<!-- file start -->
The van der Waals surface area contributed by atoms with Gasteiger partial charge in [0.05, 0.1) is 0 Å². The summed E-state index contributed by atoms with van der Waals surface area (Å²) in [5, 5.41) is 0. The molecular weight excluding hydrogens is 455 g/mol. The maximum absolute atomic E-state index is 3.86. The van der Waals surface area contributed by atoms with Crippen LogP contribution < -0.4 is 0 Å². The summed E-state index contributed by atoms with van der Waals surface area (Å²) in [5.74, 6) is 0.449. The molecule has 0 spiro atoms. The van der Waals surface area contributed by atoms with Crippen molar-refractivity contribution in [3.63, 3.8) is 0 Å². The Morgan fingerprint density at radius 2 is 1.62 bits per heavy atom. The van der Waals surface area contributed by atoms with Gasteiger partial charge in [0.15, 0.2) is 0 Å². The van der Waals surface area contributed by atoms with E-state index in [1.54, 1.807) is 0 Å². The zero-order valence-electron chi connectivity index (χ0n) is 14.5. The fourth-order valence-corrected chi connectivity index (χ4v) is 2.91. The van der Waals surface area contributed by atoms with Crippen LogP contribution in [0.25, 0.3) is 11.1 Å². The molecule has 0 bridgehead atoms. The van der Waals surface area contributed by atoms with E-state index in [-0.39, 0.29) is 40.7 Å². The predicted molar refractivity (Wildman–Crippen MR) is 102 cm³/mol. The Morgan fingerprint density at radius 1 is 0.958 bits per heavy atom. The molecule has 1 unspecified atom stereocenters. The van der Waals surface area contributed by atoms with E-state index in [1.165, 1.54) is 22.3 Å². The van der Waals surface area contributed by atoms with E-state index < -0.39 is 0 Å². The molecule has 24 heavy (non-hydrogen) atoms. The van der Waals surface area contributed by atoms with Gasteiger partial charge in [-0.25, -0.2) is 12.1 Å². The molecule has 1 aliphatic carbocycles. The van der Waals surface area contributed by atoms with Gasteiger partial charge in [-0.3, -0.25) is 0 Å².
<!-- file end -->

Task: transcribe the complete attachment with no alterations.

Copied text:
The van der Waals surface area contributed by atoms with Gasteiger partial charge in [0.05, 0.1) is 0 Å². The summed E-state index contributed by atoms with van der Waals surface area (Å²) in [5, 5.41) is 0. The molecular weight excluding hydrogens is 455 g/mol. The maximum absolute atomic E-state index is 3.86. The van der Waals surface area contributed by atoms with Crippen LogP contribution < -0.4 is 0 Å². The summed E-state index contributed by atoms with van der Waals surface area (Å²) in [5.74, 6) is 0.449. The molecule has 0 spiro atoms. The van der Waals surface area contributed by atoms with Crippen molar-refractivity contribution in [3.63, 3.8) is 0 Å². The Morgan fingerprint density at radius 2 is 1.62 bits per heavy atom. The van der Waals surface area contributed by atoms with Gasteiger partial charge in [0.15, 0.2) is 0 Å². The van der Waals surface area contributed by atoms with E-state index in [1.54, 1.807) is 0 Å². The zero-order valence-electron chi connectivity index (χ0n) is 14.5. The fourth-order valence-corrected chi connectivity index (χ4v) is 2.91. The van der Waals surface area contributed by atoms with Crippen LogP contribution in [0.25, 0.3) is 11.1 Å². The molecule has 0 bridgehead atoms. The van der Waals surface area contributed by atoms with E-state index in [-0.39, 0.29) is 40.7 Å². The predicted molar refractivity (Wildman–Crippen MR) is 102 cm³/mol. The Morgan fingerprint density at radius 1 is 0.958 bits per heavy atom. The molecule has 1 unspecified atom stereocenters. The van der Waals surface area contributed by atoms with E-state index in [1.165, 1.54) is 22.3 Å². The van der Waals surface area contributed by atoms with E-state index < -0.39 is 0 Å². The molecule has 24 heavy (non-hydrogen) atoms. The van der Waals surface area contributed by atoms with Gasteiger partial charge in [-0.25, -0.2) is 12.1 Å². The molecule has 1 aliphatic carbocycles. The van der Waals surface area contributed by atoms with Gasteiger partial charge in [-0.3, -0.25) is 0 Å².